Two weeks ago, I put my parents on a plane and sent them back to the States. I did fairly well with that goodbye until I told my mom to hug my sister, brother-in-law and nephew for me. That’s when the tears started flowing.
Not including air travel, my parents were in South Africa for about nine days. And it was a great nine days.
When they arrived at the airport, we all broke down into tears at the sight of each other. Sixteen months. It was the longest by far that we had ever been apart. Thus, the scene we made was fairly predictable.
But there was only nine days. The first six was a whirlwind tour through the Western side of South Africa—The Drakensburgs followed by Durban followed by St. Lucia and Imfolozi Game Park. Then we came back through Pretoria and on for the last few days in Mmametlhake.
Those first few days were great, but I’ll let the pictures do the talking for those days. The most special to me, and I think to all of us, were the days that we spent with my community.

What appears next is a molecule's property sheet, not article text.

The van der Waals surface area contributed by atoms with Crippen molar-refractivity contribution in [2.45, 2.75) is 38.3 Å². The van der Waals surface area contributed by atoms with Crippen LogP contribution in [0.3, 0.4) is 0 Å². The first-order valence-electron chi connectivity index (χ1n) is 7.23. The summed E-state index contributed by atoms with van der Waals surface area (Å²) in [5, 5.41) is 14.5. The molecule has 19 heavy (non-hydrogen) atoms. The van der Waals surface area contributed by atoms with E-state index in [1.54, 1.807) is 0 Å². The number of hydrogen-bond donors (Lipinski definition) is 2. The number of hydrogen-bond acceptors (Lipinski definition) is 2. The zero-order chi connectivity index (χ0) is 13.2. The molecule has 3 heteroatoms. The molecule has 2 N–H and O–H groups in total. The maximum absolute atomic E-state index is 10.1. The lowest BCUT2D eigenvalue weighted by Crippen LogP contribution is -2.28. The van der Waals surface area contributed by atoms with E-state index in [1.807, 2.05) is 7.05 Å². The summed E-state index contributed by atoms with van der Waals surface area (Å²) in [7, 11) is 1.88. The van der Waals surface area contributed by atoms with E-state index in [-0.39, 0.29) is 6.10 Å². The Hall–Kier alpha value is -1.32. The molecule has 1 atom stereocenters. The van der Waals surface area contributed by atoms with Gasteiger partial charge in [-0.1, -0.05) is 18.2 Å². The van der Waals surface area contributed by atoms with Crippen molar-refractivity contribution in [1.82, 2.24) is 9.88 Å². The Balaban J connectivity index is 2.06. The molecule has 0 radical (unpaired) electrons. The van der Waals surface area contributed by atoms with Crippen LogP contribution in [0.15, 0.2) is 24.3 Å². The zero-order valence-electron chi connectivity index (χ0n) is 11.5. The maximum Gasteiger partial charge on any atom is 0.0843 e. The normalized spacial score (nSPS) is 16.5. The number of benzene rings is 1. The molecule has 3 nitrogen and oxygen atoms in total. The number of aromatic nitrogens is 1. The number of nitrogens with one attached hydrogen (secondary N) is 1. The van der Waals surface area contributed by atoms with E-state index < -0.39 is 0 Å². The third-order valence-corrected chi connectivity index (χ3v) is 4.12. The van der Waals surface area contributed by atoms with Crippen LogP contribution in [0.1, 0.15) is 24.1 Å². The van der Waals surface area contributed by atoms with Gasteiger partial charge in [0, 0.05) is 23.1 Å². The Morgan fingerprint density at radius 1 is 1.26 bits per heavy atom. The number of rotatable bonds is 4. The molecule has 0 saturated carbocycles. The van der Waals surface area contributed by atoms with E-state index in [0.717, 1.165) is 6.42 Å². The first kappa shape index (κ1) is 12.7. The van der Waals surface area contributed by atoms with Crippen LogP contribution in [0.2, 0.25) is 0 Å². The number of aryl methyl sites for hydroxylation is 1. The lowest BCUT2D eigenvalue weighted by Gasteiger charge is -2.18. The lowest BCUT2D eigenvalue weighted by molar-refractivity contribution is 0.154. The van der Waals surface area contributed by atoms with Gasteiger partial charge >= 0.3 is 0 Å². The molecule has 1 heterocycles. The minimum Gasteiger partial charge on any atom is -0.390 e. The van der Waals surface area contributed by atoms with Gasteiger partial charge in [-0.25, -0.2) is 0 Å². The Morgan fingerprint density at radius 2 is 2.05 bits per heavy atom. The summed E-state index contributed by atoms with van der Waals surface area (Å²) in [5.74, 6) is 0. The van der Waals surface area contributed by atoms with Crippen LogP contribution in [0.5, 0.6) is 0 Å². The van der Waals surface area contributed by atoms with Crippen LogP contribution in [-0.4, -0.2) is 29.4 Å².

There are many stories that I could share with you of those few days but here’s some of the highlights:
My host brother receiving his t-shirt from the States—he’s worn it at least three times a week since they left. Pastor Bethuel greeting them, sharing tea and sharing stories about how my organization came to be. Local children running wild with excitement at the site of the camera. My host mother preparing lunch for my parents and inviting the neighbors and the immediate family to join us. Visiting the chief at his house. Having my parents see, touch, experience the people and places that have become such an important part of my life.
I don’t think that Mmametlhake will ever forget the day my parents came to visit. They are now asked after regularly, everyone wanting to know they are well and thanking me for bringing them. It was an honor to them to have Mom and Dad come, and it was an honor to me to have them here.
I greatly look forward to visiting over the Christmas holiday. Getting to hug those of my family who couldn’t come and to hold my sister’s second child for the first time. It was a sweet, sweet time.